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Entries from October 2010.

Micro-tools: Linux command line find & replace

Sometimes you have to update many files at once. If you are using an IDE there is option during replace "search in all files". I'll show you how make those massive changes faster, using just Linux command line. Place this file in ~/bin/repl

#!/bin/sh

PATTERN="$1"
FROM="$2"
TO="$3"

FILES=$(grep -le "$FROM" `find . -name "$PATTERN"`)
echo Files: $FILES

sed -i "s!$FROM!$TO!g" $FILES

Sample usage is:

repl "*.cpp" "loadFiles" "retrieveFiles"

Some explanation about script:

  • grep -l: shows on stdout only filenames of matching files
  • grep -e: accepts pattern as argument
  • sed -i: changing files "in place"
  • grep -le: we want only files that will match $FROM to be updated (minimizes build time after change)

Pretty easy and powerful. Enjoy!

"svn status" for Perforce

Status command is very important part of any VCS (Version Control System) local interface. It allows you to check your workspace state and ensure correct commit will be created.

Perforce is a commercial VCS that is similar to CVS (revisions per file) and SVN (global revisions of whole tree). It's support for status command is very clumsy. Let's check how we can emulate status with this tool using small script:

echo === extra files not tracked by Perforce ===
find . '!' -type d '!' -executable | p4 -x - have 2>&1 | grep 'not on client' | \
 sed '/\/moc_/d;/\.so/d;/\.o /d;/Makefile /d;/\.a /d'

echo === Current changelist ===
p4 changelist -o

As you can see we implemented "ignore" mechanism in above script (by sed filtering). "Extra files not tracked by Perforce" reflects "?"-status from CVS/SVN. "Current changelist" reflects "A,D,U"-statuses from CVS/SVN.

By using such script you can ensure your commit contains all files from your workspace, thus will be buildable on other developers' machines.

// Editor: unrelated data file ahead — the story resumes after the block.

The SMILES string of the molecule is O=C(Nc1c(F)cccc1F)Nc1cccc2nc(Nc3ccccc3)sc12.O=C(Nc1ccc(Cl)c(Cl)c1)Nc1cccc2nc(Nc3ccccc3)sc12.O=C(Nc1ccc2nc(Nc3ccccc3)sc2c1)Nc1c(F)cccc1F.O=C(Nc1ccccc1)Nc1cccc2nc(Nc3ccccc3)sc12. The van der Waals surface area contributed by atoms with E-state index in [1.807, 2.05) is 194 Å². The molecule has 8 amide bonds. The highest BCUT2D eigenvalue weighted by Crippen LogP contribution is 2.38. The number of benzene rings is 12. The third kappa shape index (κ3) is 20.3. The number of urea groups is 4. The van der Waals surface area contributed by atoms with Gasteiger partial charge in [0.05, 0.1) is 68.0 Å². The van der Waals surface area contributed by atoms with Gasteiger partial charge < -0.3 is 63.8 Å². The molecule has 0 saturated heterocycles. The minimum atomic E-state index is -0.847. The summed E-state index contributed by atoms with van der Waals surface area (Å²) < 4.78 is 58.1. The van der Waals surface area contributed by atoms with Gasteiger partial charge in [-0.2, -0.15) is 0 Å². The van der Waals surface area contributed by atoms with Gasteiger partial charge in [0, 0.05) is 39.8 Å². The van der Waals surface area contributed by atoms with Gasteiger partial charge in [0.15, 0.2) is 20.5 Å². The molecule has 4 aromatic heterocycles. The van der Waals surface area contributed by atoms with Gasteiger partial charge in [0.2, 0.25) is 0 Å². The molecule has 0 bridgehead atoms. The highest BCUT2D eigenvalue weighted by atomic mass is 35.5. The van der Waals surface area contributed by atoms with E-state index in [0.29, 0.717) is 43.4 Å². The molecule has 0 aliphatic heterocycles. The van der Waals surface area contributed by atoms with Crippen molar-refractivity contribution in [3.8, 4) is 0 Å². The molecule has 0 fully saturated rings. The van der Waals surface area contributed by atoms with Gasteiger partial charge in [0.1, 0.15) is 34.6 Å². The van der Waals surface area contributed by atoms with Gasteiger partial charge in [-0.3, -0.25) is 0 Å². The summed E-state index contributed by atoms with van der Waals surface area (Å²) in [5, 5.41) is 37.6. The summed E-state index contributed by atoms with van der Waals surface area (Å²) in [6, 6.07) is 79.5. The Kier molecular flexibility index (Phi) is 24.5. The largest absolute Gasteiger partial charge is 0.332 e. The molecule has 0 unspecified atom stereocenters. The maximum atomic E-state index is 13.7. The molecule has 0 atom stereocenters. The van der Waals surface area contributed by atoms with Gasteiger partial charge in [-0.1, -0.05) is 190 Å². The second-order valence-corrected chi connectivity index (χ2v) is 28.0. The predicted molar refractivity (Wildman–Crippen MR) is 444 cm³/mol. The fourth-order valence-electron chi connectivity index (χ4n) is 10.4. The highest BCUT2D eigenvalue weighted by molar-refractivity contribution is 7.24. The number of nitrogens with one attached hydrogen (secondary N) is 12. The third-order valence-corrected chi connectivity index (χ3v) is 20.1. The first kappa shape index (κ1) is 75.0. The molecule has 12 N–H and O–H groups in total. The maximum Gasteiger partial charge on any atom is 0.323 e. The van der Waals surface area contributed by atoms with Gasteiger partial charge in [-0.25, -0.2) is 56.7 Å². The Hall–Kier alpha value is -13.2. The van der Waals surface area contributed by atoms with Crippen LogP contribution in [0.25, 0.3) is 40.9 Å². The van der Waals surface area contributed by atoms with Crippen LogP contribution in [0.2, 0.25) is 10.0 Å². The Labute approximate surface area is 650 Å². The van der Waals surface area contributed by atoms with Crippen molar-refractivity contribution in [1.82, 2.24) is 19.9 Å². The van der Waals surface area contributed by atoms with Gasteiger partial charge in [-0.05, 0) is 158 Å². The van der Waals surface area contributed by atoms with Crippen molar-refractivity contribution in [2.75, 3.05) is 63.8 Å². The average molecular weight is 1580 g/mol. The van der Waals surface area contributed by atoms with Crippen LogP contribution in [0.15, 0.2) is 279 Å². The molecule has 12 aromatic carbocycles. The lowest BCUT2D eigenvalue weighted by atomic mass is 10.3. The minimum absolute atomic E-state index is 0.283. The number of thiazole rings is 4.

Codebase Integration Scenarios

Last week I've been observing details of integrating source code coming from three different development teams (located in different countries). Each team owns some subset of modules and has R/W access only to those modules. Of course compile dependencies cross the borders in many places, so global changes usually done in one commit had to be split into at least two commits (because of missing W permission for someone).

There was one development branch and one integration branch. Development branch most of this time was in not "buildable" state (permanent build error), so no one was able to ensure changes are not breaking the build before commit until stabilisation. Integration branch was loaded using files copied from development branch when stable state was achieved (I know, lame). This integration style (allowing for non-buildable commits on development branch) blocks parallel integrations (one have to wait for stable state on development branch).

Are there better ways to organise such integration?

Shared Codebase Ownership

In this scenario every team has full write access to all modules and it's possible to create single commit by team T1 that spans module boundaries: refactors module A (owned by T2) AND calling code from module B (owned by T1).

There will be only one "a must" rule: all codebase should be compilable after every commit. Modifications to "not owned" modules should be minimised (only to make code compilable), probably with some "FIXME" left in code.

Doing that operations in single commit allows you (1) to inspect that commit afterwards (2) retain "green build" property after every commit.

Having always-compilable head we will be able to schedule such operations in paralell. Nobody will be blocked (of course teams have to communicate/consult such cross-border changes before commit).

In this case applied changes are visible by diff-ing selected changesets.

Topic Branches

If globally shared codebase is not an idea to be considered we could use short-living branches (called sometimes "topic branches") that get updates from both teams and after stabilisation they are merged back into main branch (and deleted).

Code on topic branch could be unstable, on development branch must be always stable.

Note that merging person should have write access to all "dev" branch (in this aspect this strategy is similar to previous one). I used to place at this point code review process.

In this case pending changes are visible by doing a diff on existing topic branch.

Moving "Stable" Tag

This strategy can be used for file-tracking systems like CVS or Perforce. For those VCS-es one can move tag to new version for subset of files (SVN, GIT, Bazaar will not allow that).

Person that created "stable" commit should create/move some tag to current revision.

$ p4 tag -l STABLE ...

Then anyone interested in stable state would sync to that state:

$ p4 sync ...@STABLE

Then I can fetch fresh (from head) files I'm going to change:

$ p4 sync P1/...

After adding fixes I'm committing the change:

$ p4 submit

and moving stable label for files I've changed (I must check if full build is green before):

$ p4 tag -l STABLE P1/...